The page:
A migrant workers advocacy group says an additional $10-million to be provided by the Ontario government to beef up safety protocols on farms will not be enough to protect “basic workers’ rights.”
Ontario’s Agriculture Minister Ernie Hardeman announced the additional funding last Thursday to expand the Enhanced Agri-food Workplace Protection Program.
The money is to be used to help support farmers in purchasing personal protective equipment, enhancing cleaning protocols and redesigning workplaces to accommodate social distancing.
“It is critical that we take every step possible to protect worker health and safety and ensure the province’s food producers can continue operating,” Hardeman said in a statement. “The men and women on our farms and in the agri-food sector are essential workers on the front lines of the pandemic and deserve our support and appreciation.”
But the advocacy group Justice 4 Migrant Workers said the measures don’t go far enough and benefit business owners more than the 20,000 migrant farmworkers Ontario relies on each year.
“It’s simply the status quo,” organizer Chris Ramsaroop said of the funding announcement. “It’s not just simply about throwing money at employers. It’s about providing the resources and investing to make our workplaces healthy and safe.”
Many migrant workers live in bunkhouses, which are often regarded as a high-risk setting for virus spread.
Last summer, Southwestern Ontario’s farm belt became a flashpoint for COVID-19 spread. Nearly 1,800 migrant workers contracted COVID-19 and three died.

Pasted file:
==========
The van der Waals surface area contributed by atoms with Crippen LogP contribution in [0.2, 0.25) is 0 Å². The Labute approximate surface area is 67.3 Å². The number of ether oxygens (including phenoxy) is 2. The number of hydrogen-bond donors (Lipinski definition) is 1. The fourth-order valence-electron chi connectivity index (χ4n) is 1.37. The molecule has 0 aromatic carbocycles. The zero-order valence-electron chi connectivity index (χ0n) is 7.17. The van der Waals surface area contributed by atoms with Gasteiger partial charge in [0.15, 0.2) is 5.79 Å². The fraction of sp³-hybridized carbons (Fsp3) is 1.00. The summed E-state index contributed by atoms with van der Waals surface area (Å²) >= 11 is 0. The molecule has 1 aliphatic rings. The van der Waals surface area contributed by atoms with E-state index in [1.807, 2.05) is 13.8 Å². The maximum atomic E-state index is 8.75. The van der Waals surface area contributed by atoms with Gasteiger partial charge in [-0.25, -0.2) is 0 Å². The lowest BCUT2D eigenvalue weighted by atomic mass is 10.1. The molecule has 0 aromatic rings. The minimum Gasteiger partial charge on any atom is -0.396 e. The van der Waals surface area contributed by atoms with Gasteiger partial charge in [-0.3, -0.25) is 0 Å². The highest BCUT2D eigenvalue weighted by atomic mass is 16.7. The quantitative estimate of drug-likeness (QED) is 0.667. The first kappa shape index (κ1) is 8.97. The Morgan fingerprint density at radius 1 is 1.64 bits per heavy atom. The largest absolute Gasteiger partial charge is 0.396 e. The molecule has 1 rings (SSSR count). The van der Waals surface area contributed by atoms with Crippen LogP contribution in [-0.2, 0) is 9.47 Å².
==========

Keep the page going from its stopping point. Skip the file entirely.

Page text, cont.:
The agri-food protection program was initiated last year with $26.6 million for improving farm safety.
Thursday’s update expands eligibility to farms that hire three or more employees and to other agri-food businesses, including transporters, hatcheries and primary processing facilities.
“Extending funding and access to this program will help address the concerns we’ve heard from farmers regarding cost and availability of personal protective equipment,” Peggy Brekveld, Ontario Federation of Agriculture president, said in a statement.
As the third wave of COVID-19 continues to ravage the province — just as the agriculture industry gears up to welcome thousands of offshore workersfrom the Caribbean to its fields and greenhouses — Ramsaroop said he’s “extremely concerned” for worker safety heading into the farming season.
“There are thousands of workers from the beginning of the pandemic to now who have been sick,” he said. Tthey want to work but want to make sure that their health and safety are protected.”
Ramsaroop said implementing provincial paid sick days and extending permanent resident status are both essential to protecting vulnerable migrant workers and improving equal access to basic rights.
More than a year into the pandemic, he said it’s disheartening hat more hasn’t been done to address the systemic barriers, such as lack of immigration status, that migrant workers face.
“It’s beyond being frustrated,” Ramsaroop said. “The most vulnerable continue to suffer.”
Ransaroop noted that last year Canada’s Agricultural exports was valued at an estimated $74 billion an increase of $5-6 billion the year before.
“Farm workers continue to risk their lives while Canada’s plantation economy continues to prosper., ” he said